COAT OF MAIL (kat Ov mal). Sec ARMS, ARMOR.
COCK (Ion). The Hebrew word bar-boor', which is mentioned only in connection with Solo mon's table, has been rendered swans, geese, guinea fowls, and fish, as well as the fiztted fowl of the A. V. and the R. V.; Gr. liXer-rwp, al ek'Iore, the male of the well known domestic fowl gallus domestic us.
It is somewhat singular that this bird and poul try in general should not be distinctly noticed in the Hebrew Scriptures; especially as rearing galli naceous fowls was an object of considerable eco nomical importance in Egypt, and their flesh one of the principal resources for the table in every part of Southern and Western Asia. They were, it may be surmised, unknown in Egypt when the Mosaic law was promulgated, and, though im ported soon after, they always remained in an un determined condition, neither clean nor unclean, but liable to be declared either by decisions swayed by prejudice, or by fanciful analogies; perhaps chiefly the latter, because poultry are devourers of unclean animals, scorpions, scolopendra, small lizards, and young serpents of every kind.
But although rearing of common fowls was not encouraged by the Hebrew population, it is evi •dently drawing inferences beyond their proper bounds when it is asserted that they were un known in Jerusalem, where civil wars, and Greek and Roman dominion, had greatly affected the national manners.
In the denials of Peter, described in the four Gospels, where the cock-crowing is mentioned by our Lord, the words are plain and direct, not we think admitting of cavil, or of being taken to signify anything but the real voice of the bird, cock-crow, as it is expressed in Mark xiii :35, in its literal acceptation, and not as denoting the sound of a trumpet, so called, because it pro claimed a watch in the night ; for to what else than a real hen and her brood does our Saviour allude in Luke xiii :34, where the text is proof that the image of poultry was familiar to the disciples, and consequently that they were not rare in Judaea? To the present time in the East, and on the Continent of Europe, this bird is still often kept, as amongst the Celtm (Ca•sar, Bell. Gall
iv :i2), not so much for food as for the purpose of announcing the approach and dawn of day. The origin of our domestic poultry is undoubtedly Asiatic, but there is considerable doubt as to the precise breed from whence they are sprung. It is figured on the ancient Egyptian monument?.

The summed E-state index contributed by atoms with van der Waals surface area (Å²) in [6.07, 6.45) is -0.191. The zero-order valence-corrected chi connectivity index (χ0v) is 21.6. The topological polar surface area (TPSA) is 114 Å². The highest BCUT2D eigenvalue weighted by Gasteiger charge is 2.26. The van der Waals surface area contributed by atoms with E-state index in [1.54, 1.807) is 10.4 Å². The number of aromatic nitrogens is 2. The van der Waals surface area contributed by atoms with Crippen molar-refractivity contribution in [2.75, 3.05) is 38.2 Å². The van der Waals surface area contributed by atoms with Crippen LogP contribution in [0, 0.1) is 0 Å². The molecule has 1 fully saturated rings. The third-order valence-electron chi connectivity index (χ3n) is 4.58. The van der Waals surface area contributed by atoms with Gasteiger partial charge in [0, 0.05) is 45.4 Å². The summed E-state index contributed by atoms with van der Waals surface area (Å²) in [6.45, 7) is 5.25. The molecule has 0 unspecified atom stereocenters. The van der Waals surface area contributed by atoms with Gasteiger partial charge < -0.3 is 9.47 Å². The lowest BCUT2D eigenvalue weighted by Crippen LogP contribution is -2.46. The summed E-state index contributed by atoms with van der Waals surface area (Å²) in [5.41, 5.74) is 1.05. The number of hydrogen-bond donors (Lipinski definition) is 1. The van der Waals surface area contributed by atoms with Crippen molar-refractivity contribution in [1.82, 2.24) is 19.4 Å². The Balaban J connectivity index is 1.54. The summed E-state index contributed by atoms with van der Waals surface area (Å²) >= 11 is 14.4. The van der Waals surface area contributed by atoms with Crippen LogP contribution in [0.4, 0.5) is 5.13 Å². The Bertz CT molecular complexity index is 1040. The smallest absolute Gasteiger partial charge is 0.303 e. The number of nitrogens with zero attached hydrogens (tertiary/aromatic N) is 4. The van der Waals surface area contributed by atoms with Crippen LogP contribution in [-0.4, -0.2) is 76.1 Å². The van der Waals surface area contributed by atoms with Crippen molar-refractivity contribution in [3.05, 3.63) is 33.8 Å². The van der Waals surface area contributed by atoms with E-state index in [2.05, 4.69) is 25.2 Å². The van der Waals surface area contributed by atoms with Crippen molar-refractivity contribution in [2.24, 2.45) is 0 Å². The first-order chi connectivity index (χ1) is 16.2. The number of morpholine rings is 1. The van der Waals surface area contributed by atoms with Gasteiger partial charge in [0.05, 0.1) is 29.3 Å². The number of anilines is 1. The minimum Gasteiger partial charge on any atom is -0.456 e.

The cock usually crows several times about midnight, and again about break of day. The latter time, because he then crows loud est, and his 'shrill clarion' is most useful by slim moiling man to his labors, obtained the appellation of the cock-crowing emphatically, and by way of eminence: though sometimes the distinctions of the first and second cock-crowing are met with in Jewish and heathen writers. These times, and these names for them, were, no doubt, some of the most ancient divisions of the night adopted in the East, where 'the bird of dawning' is most prob ably indigenous. The latter (iXtkropoOwvia, cock crowing, was retained even when artificial di visions of time were invented In our Lord's time the Jews had evidently adopted the Greek and Roman division of the night into four periods, or watches, each consisting of three hours; the first beginning at six in the evening, in the second watch, cad in the third watch (Luke xii :38) ; in the fourth watch of the night (Matt. xiv :25; Mark vi :48). These watches were either num bered first, second, third, and fourth, as now spe cificd, or were called late, middle of the night, early, and cock-crowing. These are all mentioned (Mark xiii :35).
It has been considered a contradiction that Mat thew (xxvi :34) records our Lord to have said to Peter, before the cock crow thou shalt deny me thrice, whereas St. Mark (xiv :30), says, before (the cock) crow twice. But Matthew, giving only the general sense of the admonition (as also Luke xxii :34; John xiii :38), evidently alludes to that only which was customarily called the cock crowing, but Mark, who wrote under Peter's in spection, more accurately recording the very words, mentions the two cock-crowings.